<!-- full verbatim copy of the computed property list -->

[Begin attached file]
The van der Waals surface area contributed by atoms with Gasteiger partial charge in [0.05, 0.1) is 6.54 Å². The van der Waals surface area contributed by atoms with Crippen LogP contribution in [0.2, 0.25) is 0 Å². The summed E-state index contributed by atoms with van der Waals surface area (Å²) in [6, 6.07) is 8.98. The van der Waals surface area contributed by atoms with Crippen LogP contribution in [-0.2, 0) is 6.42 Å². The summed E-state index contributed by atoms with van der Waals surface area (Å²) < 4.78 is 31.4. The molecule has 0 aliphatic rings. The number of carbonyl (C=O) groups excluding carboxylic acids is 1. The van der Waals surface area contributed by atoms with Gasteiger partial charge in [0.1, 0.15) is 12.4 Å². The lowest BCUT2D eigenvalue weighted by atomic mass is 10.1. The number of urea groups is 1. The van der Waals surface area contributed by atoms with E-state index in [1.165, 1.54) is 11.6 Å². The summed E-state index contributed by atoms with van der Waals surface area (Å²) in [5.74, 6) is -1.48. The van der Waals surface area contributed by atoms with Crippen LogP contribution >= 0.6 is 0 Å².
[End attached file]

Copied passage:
The van der Waals surface area contributed by atoms with Gasteiger partial charge in [0.05, 0.1) is 6.54 Å². The van der Waals surface area contributed by atoms with Crippen LogP contribution in [0.2, 0.25) is 0 Å². The summed E-state index contributed by atoms with van der Waals surface area (Å²) in [6, 6.07) is 8.98. The van der Waals surface area contributed by atoms with Crippen LogP contribution in [-0.2, 0) is 6.42 Å². The summed E-state index contributed by atoms with van der Waals surface area (Å²) < 4.78 is 31.4. The molecule has 0 aliphatic rings. The number of carbonyl (C=O) groups excluding carboxylic acids is 1. The van der Waals surface area contributed by atoms with Gasteiger partial charge in [0.1, 0.15) is 12.4 Å². The lowest BCUT2D eigenvalue weighted by atomic mass is 10.1. The number of urea groups is 1. The van der Waals surface area contributed by atoms with E-state index in [1.165, 1.54) is 11.6 Å². The summed E-state index contributed by atoms with van der Waals surface area (Å²) in [5.74, 6) is -1.48. The van der Waals surface area contributed by atoms with Crippen LogP contribution >= 0.6 is 0 Å².